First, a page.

Saturday, April 18, 2009

The Lion of the Panjshir









The above are photos of a man named Ahmed Shah Masoud. Who is that? He looks like one of those "terrorists"! Why would you write about him on your blog?

Well, he was not a terrorist. He was a freedom fighter, or mujahideen, who fought against the Soviet Union when they invaded Afghanistan (he repelled nine separate advances of the Soviet armies into the Panjshir valley of Afghanistan, his homeland, and after that fought against the Taliban as that group worked to take rule in Afghanistan. An ethnic Tajik himself of Afghanistan, he allied with Uzbeks, Hazaras, Tajiks and some Pashtuns in what was called the Northern Alliance, to resist the advancement of the predominantly Pashtun Taliban forces. In the late 1990's, Masoud was allied with the United States in the fight against the Taliban in Afghanistan.

On September 9th, 2001, Masoud received a visit from two supposed Arab journalists, documenting his fight against the Taliban. These "journalists" turned out to be agents of Osama Bin Laden, a Taliban ally, and when they set up to interview Masoud, their "cameras" exploded in tremendous blasts, killing themselves, Masoud and several others present. Bin Laden had succeeded in taking out his sworn enemy, in paving the way for other plans that Ahmed Shah Masoud would surely have attempted to respond to had he lived. His assassination was critical as a removal of a vital enemy regarding events that would occur two days later, on September 11, 2001.

His military tactical skills and ability to lead men were and are legendary (his tactics are now studied in the Russian military academies by those he defeated), yet what I find so interesting about him was that he was a poet (as so many of the Tajik-Persian peoples are), trained in engineering and interested in architecture, and who lamented the fact that his newly built home in the Panjshir contained a large library with all of his books, which he wanted to go home and read in peace after 25 years of war against Russians, warlords and Taliban. And with some, special people, his charisma shows even through that amazing face; with his hawk-like nose and eyes that are certainly those of a poet, maybe a poet who had seen too much. I wish that I would have been able to meet Ahmed Shah Masoud, the Lion of the Panjshir.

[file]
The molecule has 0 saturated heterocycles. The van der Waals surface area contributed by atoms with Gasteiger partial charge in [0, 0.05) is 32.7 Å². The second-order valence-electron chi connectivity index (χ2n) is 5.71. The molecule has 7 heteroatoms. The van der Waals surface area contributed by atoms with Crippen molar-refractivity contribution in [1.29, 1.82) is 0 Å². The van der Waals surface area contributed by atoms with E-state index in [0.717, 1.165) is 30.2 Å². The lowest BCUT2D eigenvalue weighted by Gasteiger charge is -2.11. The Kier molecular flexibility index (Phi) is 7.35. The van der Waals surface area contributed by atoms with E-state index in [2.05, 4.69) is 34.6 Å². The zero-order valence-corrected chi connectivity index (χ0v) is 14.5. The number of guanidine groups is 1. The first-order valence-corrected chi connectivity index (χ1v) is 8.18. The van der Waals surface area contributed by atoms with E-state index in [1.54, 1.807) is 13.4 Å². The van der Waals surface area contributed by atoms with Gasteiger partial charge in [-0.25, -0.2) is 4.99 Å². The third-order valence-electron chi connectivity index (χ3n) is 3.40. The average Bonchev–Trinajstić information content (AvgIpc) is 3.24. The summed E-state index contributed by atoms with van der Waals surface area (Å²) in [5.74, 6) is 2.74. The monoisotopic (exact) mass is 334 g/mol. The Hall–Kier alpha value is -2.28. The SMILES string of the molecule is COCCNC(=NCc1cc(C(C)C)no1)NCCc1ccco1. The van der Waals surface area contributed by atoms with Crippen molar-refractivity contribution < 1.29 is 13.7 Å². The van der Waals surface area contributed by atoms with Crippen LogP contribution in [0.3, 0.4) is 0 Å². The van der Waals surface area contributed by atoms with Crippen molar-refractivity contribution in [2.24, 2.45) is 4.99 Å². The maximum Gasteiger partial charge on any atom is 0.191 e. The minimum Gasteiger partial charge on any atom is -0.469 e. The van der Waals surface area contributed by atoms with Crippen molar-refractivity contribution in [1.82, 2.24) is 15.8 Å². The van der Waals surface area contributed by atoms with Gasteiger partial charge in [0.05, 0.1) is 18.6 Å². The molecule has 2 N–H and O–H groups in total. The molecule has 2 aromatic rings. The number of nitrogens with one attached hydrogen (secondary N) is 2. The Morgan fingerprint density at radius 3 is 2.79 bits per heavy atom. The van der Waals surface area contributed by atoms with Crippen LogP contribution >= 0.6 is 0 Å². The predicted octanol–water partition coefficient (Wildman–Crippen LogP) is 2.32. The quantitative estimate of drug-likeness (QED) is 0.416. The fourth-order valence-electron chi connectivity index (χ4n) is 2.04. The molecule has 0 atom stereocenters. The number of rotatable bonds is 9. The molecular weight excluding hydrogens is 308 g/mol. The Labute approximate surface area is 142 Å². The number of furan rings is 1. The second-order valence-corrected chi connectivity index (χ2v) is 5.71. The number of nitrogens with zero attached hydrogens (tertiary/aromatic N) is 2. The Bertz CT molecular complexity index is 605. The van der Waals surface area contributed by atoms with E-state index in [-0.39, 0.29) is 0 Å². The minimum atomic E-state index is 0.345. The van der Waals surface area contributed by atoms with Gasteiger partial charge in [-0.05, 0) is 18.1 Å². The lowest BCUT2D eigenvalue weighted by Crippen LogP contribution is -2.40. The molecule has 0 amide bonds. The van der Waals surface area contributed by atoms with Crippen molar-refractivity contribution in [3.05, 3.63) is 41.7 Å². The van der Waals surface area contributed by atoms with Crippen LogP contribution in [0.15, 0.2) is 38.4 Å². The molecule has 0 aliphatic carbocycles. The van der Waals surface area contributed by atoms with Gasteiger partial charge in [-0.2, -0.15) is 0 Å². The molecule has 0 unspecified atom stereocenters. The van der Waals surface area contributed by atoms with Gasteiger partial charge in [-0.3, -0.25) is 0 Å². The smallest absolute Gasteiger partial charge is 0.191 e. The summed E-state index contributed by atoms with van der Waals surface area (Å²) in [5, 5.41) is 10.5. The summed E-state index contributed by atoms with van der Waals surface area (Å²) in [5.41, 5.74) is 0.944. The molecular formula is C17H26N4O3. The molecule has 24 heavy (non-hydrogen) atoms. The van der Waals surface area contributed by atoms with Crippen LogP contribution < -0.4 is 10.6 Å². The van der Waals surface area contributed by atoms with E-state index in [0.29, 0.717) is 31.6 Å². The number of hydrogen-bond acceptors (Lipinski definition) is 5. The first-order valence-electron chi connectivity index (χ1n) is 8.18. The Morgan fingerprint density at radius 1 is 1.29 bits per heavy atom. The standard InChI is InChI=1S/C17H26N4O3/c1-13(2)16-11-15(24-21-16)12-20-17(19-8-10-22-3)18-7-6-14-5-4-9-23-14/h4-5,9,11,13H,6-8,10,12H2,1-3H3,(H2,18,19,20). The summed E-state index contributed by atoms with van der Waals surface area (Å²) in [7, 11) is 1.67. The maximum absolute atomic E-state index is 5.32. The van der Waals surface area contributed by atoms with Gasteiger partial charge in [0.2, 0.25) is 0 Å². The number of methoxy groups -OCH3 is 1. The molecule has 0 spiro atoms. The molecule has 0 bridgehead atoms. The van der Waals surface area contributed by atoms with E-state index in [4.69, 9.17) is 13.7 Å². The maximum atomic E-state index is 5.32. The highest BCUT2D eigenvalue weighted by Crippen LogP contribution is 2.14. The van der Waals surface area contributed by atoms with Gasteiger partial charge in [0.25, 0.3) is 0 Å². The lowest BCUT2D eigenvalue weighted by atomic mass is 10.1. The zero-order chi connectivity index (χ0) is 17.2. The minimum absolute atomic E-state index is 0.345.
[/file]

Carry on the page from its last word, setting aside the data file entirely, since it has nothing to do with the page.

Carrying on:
You can read more about him at Wikipedia, and in the last two chapters of Sebastian Junger's book, "Fire".

3 Comments:

Blogger Willowtree said...

I've never heard of this before, and couldnt help but think - wow has media trained us. The way you began the blog was spot on I think, we never hear/read about the men and woman who have no desire or inkling for terrorism. And we never hear/read about our next dorr neighbors who do.
How are your studies going Frank?

11:38 AM  
Blogger Frank said...

I read somewhere once that most (at least TV) media is geared to an 8th grade level, in order to reach a broader audience. I guess that would explain why if someone looks a certain way, most people would just say, oh, "terrorist".

I'm taking the week of 4/27 off from work in order to essentially finish my thesis, which I expect will be reviewed over the summer. So, I'm seeing a little light now at the end of that tunnel!....

1:32 AM  
Blogger GC (God's Child) said...

amazing story
thanks for telling it

9:34 AM  

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